For years, we’ve heard that dogs can be good for human physical and mental health in part because the canines’ need for exercise gets their sluggish human companions out of the house for a walk at least a couple of times a day.
Now some University of Pennsylvania researchers point out that those walks sometimes end in broken bones and trips to the emergency room for older dog walkers. They estimate that nationally, the number of dog-walking fractures in people aged 65 and older more than doubled between 2004 and 2017, from 1,671 to 4,396. During that period, the number of older adults increased by 10 percent, or 4.6 million. Because the team’s data included only people seen in emergency rooms, the researchers believe there likely are more dog-walking-related fractures than they were able to count.
The results were published Wednesday in a research letter in JAMA Surgery.
The Penn team included medical student Kevin Pirruccio and senior author Jaimo Ahn, an orthopedic surgeon who studies bone healing. They searched for a topic that would have broad societal importance, Ahn said, even if it lacked the biological heft of his usual work. Pirruccio suggested looking in the National Electronic Injury Surveillance System database of the U.S. Consumer Product Safety Commission. They found entries for injuries related to pet products treated at 100 emergency rooms, then extracted the ones related to walking dogs on leashes. After analyzing those, they estimated national injury levels.
Seventy-nine percent of the victims were female. That’s not surprising, Ahn said, because older women tend to have weaker bones than older men. Hip fractures were the most common, making up 17 percent of the total. That’s bad news, because hip fractures can lead to increased disability and even death in the elderly. Injuries to the wrist, arm, and finger were next in frequency. Twenty-nine percent of the fracture victims required admission to the hospital.
People aged 65 to 75 accounted for about half of the injuries in the studies.
To put this all in perspective, though, Ahn estimated that dog walking leads to less than 1 percent of all fractures in the U.S.
The researchers could not study how the injuries occurred. Did people trip over their dogs or did the dogs pull them down or push them over? They also don’t know how big the dogs or their walkers were.
In Ahn’s personal experience repairing dog-walking damage, the most common scenario is “small person/big dog,” he said.
He assumes that part of what’s going on is that older Americans are more active than they used to be. The price for that is more injuries. He also thinks more seniors own dogs. That part is harder to prove. Dog statistics vary widely. The American Veterinary Medical Association says that the percentage of households owning dogs has been relatively stable over the last 10 years, at 37 to 38 percent. It did not have statistics on dog ownership among older adults.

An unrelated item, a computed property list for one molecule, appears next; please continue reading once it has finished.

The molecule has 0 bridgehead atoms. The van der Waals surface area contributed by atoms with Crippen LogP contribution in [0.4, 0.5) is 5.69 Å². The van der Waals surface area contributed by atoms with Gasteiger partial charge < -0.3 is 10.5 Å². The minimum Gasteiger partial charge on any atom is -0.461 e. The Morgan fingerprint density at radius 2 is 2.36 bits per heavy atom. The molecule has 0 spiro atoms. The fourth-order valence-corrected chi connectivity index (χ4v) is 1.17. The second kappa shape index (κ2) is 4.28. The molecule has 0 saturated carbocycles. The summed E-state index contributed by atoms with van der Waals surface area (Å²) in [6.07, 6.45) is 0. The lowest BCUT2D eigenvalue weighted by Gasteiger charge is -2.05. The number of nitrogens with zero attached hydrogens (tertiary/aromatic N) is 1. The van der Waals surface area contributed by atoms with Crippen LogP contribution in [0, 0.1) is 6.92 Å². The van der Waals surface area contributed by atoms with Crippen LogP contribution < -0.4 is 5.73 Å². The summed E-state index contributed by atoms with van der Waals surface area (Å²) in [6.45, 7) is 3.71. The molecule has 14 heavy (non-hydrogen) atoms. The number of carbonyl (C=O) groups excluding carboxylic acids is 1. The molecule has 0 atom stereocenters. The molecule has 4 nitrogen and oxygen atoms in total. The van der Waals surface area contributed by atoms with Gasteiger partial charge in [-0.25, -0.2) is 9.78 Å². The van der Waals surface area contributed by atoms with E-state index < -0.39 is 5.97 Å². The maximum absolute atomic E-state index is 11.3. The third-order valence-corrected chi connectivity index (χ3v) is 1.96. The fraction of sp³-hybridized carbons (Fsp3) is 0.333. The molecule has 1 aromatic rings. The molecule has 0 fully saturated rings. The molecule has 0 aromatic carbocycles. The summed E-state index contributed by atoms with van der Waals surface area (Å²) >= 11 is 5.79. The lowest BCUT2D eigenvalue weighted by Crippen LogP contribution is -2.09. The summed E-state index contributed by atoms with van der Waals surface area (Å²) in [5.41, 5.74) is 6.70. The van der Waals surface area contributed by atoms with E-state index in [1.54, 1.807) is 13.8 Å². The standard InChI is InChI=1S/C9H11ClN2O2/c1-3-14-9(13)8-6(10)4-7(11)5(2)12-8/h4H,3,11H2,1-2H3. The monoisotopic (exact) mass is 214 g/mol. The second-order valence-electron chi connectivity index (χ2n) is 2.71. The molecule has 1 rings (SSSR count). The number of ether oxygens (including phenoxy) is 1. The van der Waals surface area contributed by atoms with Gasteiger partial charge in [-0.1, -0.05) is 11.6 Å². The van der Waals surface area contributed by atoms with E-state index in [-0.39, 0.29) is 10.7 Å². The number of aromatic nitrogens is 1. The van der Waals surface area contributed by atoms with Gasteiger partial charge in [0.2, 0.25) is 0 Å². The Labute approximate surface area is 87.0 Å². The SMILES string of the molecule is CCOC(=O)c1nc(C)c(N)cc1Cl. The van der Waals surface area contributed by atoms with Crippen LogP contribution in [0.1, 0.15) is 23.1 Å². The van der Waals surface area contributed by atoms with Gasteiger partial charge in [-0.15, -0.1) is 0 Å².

Ahn does not have a dog himself. He has a small pet tortoise. He does have lots of friends with dogs, though. “Some of them are really well-trained, but others are really poorly trained,” he said.
Noelle Knight, a veterinarian at PetPT in Cherry Hill, agreed that the “most important thing really is appropriate training. Pretty much any dog can learn new tricks.” All dogs naturally walk faster than people, she said, and they need to learn to walk at a slower pace. They need training to resist lunging at squirrels or other wildlife. Older people with dogs that are too excited by other dogs in the neighborhood might want to consider walking at less busy times.
Michael Blackwell, a veterinarian who directs a program meant to improve access to veterinary care at the University of Tennessee, Knoxville, said safety starts with pet selection. “Matching a pet with a family is really important, and this is across age categories,” he said.
Knight thinks this is more important than the size of the dog. She said it’s wise to talk to a trainer before you choose a dog. Some will even go with you to pick a dog.
Grace Ann Mengel, a veterinarian who runs the primary care service at Penn’s Ryan Veterinary Hospital, said older people might want to steer clear of shelter dogs that have a lot of energy or anxiety. “Training doesn’t cure all,” she said. Good shelters can help match people with appropriate dogs. “There are dogs that have a quieter nature who do need homes.”
She thinks breeders can also be good resources, because personality is easier to predict in purebred dogs.
Knight said the best gear for dogs that pull is either a harness that attaches in front or a head halter. (Gentle Leader and Halti make halters.) She said old-fashioned leashes are usually best. Leashes that have a retractable component or a bungee teach dogs there’s some give in the leash. That basically rewards them for pulling.
Mengel said choke or pinch collars may also be appropriate for certain situations. Dogs should only wear choke collars when they are outside and supervised. If the collars get caught on something, they can literally choke the dog. She said owners should choose leashes that feel comfortable to them. Flat nylon leashes cut into her hand. She prefers a round, rope leash made by Mendota or leather leashes.
She’s not a fan of harnesses for larger dogs. They make it hard to control the front end of the dog’s body, including the head. This can be a problem when dogs are overly interested in other dogs or people.
Blackwell pointed out that dog ownership is not for everyone. “There are some people who would be best off not having a dog,” he said. “Just because someone wants one doesn’t mean it’s a good fit.”